Jack Tramiel, the man behind the Commodore 64 computer, died Sunday, according to reports. Tramiel, who was 83, came to America after World War II. He was a survivor of the Auschwitz concentration camp in his native Poland.
Update: This post has been updated to reflect Tramiel's liberation from the Ahlem work camp, after his time in Auschwitz.
Eventually, Tramiel was freed from the Ahlem labor camp in Hanover, Germany, by American troops. In a 2007 interview, Tramiel explained what effect that experience had on him.
"When I came to the United States, I definitely felt I owed something to this country," he said.
So, Tramiel joined the U.S. Army a year after arriving in New York in 1947. And after his service, he turned to working with typewriters, then calculators — and finally, personal computers.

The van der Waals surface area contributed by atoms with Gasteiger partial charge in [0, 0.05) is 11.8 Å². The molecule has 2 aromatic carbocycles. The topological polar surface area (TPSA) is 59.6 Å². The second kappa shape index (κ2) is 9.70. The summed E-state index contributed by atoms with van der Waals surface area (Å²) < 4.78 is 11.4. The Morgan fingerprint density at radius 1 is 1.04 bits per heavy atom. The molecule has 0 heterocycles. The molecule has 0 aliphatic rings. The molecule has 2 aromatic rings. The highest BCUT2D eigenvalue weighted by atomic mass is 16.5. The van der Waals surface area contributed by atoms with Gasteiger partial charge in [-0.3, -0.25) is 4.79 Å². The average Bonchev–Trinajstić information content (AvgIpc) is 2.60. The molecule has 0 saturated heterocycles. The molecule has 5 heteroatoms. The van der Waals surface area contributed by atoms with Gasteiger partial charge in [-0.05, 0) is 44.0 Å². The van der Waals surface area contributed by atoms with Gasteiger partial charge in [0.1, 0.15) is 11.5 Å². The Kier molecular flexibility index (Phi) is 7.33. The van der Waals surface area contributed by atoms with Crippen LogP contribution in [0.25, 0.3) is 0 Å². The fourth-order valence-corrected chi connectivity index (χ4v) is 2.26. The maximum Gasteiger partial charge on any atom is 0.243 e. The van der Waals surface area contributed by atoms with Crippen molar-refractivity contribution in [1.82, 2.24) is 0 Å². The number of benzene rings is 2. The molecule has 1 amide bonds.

From Computer World:
"Tramiel's Commodore International in 1982 released the Commodore 64, a home computer that became one of the most popular models of all time, selling close to 17 million units between 1982 and 1994."
In 1984, Tramiel was forced out at Commodore. Soon after, he purchased Atari Corp., which he ran for more than 10 years.
The news of his death brought an outpouring of tweets and comments on technology sites, among them, Atari Age, where one user, bennybingo, posted this comment:
"Truly saddened by this news...he was just one of the many technology pioneers who shaped a large part of my childhood. He certainly left a very positive mark in the history books. Rest in peace."
As NPR's Susan Stamberg reported in 2007, Tramiel was a founder of the Holocaust Museum in Washington, D.C. He made certain that the name of the U.S. serviceman who helped to liberate him, Vernon W. Tott, was etched into the memorial wall.